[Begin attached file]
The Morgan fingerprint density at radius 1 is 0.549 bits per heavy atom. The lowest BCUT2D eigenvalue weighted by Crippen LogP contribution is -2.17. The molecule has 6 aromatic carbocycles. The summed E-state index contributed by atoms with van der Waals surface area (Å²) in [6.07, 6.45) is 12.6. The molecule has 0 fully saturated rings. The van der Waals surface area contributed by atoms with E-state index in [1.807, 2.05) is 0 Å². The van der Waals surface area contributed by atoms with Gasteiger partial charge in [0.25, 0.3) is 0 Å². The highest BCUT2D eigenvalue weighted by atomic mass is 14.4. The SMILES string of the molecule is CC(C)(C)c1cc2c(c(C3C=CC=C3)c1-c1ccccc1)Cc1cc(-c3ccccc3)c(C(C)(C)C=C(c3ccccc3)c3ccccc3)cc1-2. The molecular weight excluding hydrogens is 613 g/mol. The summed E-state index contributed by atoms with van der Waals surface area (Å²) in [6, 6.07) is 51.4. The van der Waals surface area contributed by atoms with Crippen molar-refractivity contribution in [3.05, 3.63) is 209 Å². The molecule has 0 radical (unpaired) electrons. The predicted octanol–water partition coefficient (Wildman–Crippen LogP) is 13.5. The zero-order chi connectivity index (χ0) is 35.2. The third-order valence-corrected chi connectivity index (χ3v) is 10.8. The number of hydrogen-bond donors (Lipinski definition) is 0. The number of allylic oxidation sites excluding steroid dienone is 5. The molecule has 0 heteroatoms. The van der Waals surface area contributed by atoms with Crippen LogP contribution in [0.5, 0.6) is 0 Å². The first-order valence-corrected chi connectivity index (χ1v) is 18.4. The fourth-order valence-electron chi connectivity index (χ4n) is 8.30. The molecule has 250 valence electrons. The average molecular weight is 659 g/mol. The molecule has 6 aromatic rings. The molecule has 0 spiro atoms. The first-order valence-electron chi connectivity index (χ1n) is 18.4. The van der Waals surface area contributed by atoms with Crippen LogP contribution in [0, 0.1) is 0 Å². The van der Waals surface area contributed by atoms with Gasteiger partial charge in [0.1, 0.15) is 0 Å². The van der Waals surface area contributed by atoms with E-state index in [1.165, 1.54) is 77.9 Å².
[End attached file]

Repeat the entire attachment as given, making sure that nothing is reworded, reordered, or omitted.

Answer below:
The Morgan fingerprint density at radius 1 is 0.549 bits per heavy atom. The lowest BCUT2D eigenvalue weighted by Crippen LogP contribution is -2.17. The molecule has 6 aromatic carbocycles. The summed E-state index contributed by atoms with van der Waals surface area (Å²) in [6.07, 6.45) is 12.6. The molecule has 0 fully saturated rings. The van der Waals surface area contributed by atoms with E-state index in [1.807, 2.05) is 0 Å². The van der Waals surface area contributed by atoms with Gasteiger partial charge in [0.25, 0.3) is 0 Å². The highest BCUT2D eigenvalue weighted by atomic mass is 14.4. The SMILES string of the molecule is CC(C)(C)c1cc2c(c(C3C=CC=C3)c1-c1ccccc1)Cc1cc(-c3ccccc3)c(C(C)(C)C=C(c3ccccc3)c3ccccc3)cc1-2. The molecular weight excluding hydrogens is 613 g/mol. The summed E-state index contributed by atoms with van der Waals surface area (Å²) in [6, 6.07) is 51.4. The van der Waals surface area contributed by atoms with Crippen molar-refractivity contribution in [3.05, 3.63) is 209 Å². The molecule has 0 radical (unpaired) electrons. The predicted octanol–water partition coefficient (Wildman–Crippen LogP) is 13.5. The zero-order chi connectivity index (χ0) is 35.2. The third-order valence-corrected chi connectivity index (χ3v) is 10.8. The number of hydrogen-bond donors (Lipinski definition) is 0. The number of allylic oxidation sites excluding steroid dienone is 5. The molecule has 0 heteroatoms. The van der Waals surface area contributed by atoms with Crippen LogP contribution in [0.5, 0.6) is 0 Å². The first-order valence-corrected chi connectivity index (χ1v) is 18.4. The fourth-order valence-electron chi connectivity index (χ4n) is 8.30. The molecule has 250 valence electrons. The average molecular weight is 659 g/mol. The molecule has 6 aromatic rings. The molecule has 0 spiro atoms. The first-order valence-electron chi connectivity index (χ1n) is 18.4. The van der Waals surface area contributed by atoms with Crippen LogP contribution in [0, 0.1) is 0 Å². The van der Waals surface area contributed by atoms with Gasteiger partial charge in [0.1, 0.15) is 0 Å². The van der Waals surface area contributed by atoms with E-state index in [1.165, 1.54) is 77.9 Å².